Summary of Buladó
In the penultimate session of our Film Club, we were joined by Dr Precious Simba, a Lecturer in the Department of Education Policy Studies at Stellenbosch University. Dr Simba’s research is wide ranging, with a focus for example on Ubuntu as a philosophy of education, intersectionality, and democratic citizenship education.
Within the session we discussed Eché Janga’s, 2020 film, Buladó. The film, set in Curaçaoan (a former Dutch-Caribbean colony), centres the protagonist, eleven-year-old Kenza, who desperately seeks to navigate between two seemingly conflicting worlds, the world of Western logic and reason (personified by her father) and the world of ancestral spirituality and land reverence, embodied by Weljo, her grandfather.
Throughout the session, Dr Simba shared many insightful points of critical reflection, most notably the prevalent theme of death. Dr Simba powerfully noted that
There is a sense that even though Wiljo is fighting to keep their plot of land, it is the place where things come to die. Death shrouds not only the film but the three characters in unique ways. The film opens with Kenza killing an iguana, we soon learn she is [menstruating], her mother died and later her dog is killed.
Dr Simba, then neatly tied this into a by-product of death, mourning. Further seeking to contextualise Buladó within the context of the classroom, Dr Simba reminded us that it was made:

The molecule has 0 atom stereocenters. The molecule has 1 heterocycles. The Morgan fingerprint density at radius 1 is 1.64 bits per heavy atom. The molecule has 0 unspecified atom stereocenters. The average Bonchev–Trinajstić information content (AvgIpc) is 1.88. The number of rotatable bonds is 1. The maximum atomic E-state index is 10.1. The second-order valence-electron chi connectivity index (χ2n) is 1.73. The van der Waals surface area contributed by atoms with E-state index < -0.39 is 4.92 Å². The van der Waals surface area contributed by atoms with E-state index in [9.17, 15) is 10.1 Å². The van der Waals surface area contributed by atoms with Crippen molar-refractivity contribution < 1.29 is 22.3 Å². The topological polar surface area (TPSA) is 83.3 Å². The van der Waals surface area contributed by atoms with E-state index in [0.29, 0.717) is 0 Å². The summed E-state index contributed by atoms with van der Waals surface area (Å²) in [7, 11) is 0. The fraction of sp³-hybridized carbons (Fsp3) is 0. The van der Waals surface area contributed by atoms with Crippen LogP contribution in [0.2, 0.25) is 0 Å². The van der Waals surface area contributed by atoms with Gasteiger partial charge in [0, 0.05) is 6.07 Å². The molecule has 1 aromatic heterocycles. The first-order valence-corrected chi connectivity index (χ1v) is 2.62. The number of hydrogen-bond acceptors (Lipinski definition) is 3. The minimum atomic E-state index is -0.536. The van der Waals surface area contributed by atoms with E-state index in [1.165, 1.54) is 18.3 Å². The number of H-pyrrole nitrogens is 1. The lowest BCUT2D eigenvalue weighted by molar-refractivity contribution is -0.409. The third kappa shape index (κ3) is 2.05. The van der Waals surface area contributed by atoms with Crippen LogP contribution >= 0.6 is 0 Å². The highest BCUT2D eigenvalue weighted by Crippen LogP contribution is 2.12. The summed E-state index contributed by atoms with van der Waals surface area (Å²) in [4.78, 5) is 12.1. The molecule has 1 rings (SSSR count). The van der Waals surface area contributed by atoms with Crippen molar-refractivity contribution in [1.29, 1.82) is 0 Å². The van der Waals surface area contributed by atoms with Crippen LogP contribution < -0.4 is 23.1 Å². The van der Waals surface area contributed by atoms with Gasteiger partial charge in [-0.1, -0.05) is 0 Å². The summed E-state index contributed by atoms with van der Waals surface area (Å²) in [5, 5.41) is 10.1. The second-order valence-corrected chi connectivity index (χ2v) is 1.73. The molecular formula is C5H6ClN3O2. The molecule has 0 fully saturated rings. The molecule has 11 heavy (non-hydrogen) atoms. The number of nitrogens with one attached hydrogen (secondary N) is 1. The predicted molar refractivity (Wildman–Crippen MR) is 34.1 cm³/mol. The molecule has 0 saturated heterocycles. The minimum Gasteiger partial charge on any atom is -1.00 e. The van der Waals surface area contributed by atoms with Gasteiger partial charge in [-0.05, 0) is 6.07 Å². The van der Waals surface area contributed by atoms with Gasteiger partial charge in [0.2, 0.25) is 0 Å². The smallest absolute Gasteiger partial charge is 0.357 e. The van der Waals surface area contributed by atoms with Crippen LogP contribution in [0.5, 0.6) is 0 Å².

just before Covid-19, which brought death, dying and mourning to everyone – [including] children like Kenza. Furthermore, stories from teachers after schools re-opened, were of students dealing’ with loss.
Wishing to highlight the film’s spiritual undertones, Dr Simba noted that within African culture, the responsibility of supporting the community through the grieving process is typically the ‘preserve of elder members of society, consequently, there was something gripping about seeing a child contend with mortality.’ This point, both humbled and stimulated a rich discussion amongst the attendees.
Owing to the decolonial nature of the film club, Dr Simba was asked to describe in a word how the film, spoke to her senses. She powerfully responded, ‘Sawubona’, a greeting that is often shared within many Zimbabwean classrooms, which translates to ‘We see you’ from the Zulu language.
Dr Simba further added that the film and the subsequent discussion, allowed her to see not only Kenza, but also the story of marginalised groups whose stories are seldom told. This further acted as a necessary reminder that decolonial work, necessitates a decentring of the English language and the British colonial experience. Our not doing so surely means that we lose much knowledge, wisdom, and tools to implement effective change in the process.